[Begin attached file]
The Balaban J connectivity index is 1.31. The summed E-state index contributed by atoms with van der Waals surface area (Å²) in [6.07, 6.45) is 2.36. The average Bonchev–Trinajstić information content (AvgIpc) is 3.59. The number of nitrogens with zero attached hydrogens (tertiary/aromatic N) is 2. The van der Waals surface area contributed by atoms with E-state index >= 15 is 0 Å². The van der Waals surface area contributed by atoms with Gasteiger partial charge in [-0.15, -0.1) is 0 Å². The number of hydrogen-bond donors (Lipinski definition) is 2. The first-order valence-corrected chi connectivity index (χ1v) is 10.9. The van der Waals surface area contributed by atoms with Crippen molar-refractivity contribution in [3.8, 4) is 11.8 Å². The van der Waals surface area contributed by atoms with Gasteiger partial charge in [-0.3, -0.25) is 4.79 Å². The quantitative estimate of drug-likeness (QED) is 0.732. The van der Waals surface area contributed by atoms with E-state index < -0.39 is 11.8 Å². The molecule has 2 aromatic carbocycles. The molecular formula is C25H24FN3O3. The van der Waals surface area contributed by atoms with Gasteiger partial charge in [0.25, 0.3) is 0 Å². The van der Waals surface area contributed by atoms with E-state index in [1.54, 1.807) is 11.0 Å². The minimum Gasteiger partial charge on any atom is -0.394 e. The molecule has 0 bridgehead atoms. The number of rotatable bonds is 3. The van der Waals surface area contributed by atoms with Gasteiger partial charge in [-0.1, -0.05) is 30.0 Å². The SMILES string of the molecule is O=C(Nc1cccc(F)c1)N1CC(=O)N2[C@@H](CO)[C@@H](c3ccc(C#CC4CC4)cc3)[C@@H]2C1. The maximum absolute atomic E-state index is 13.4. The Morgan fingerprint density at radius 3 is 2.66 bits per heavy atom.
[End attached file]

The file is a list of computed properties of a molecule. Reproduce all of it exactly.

The Balaban J connectivity index is 1.31. The summed E-state index contributed by atoms with van der Waals surface area (Å²) in [6.07, 6.45) is 2.36. The average Bonchev–Trinajstić information content (AvgIpc) is 3.59. The number of nitrogens with zero attached hydrogens (tertiary/aromatic N) is 2. The van der Waals surface area contributed by atoms with E-state index >= 15 is 0 Å². The van der Waals surface area contributed by atoms with Gasteiger partial charge in [-0.15, -0.1) is 0 Å². The number of hydrogen-bond donors (Lipinski definition) is 2. The first-order valence-corrected chi connectivity index (χ1v) is 10.9. The van der Waals surface area contributed by atoms with Crippen molar-refractivity contribution in [3.8, 4) is 11.8 Å². The van der Waals surface area contributed by atoms with Gasteiger partial charge in [-0.3, -0.25) is 4.79 Å². The quantitative estimate of drug-likeness (QED) is 0.732. The van der Waals surface area contributed by atoms with E-state index < -0.39 is 11.8 Å². The molecule has 2 aromatic carbocycles. The molecular formula is C25H24FN3O3. The van der Waals surface area contributed by atoms with Gasteiger partial charge in [0.25, 0.3) is 0 Å². The van der Waals surface area contributed by atoms with E-state index in [1.54, 1.807) is 11.0 Å². The minimum Gasteiger partial charge on any atom is -0.394 e. The molecule has 0 bridgehead atoms. The number of rotatable bonds is 3. The van der Waals surface area contributed by atoms with Gasteiger partial charge in [-0.1, -0.05) is 30.0 Å². The SMILES string of the molecule is O=C(Nc1cccc(F)c1)N1CC(=O)N2[C@@H](CO)[C@@H](c3ccc(C#CC4CC4)cc3)[C@@H]2C1. The maximum absolute atomic E-state index is 13.4. The Morgan fingerprint density at radius 3 is 2.66 bits per heavy atom.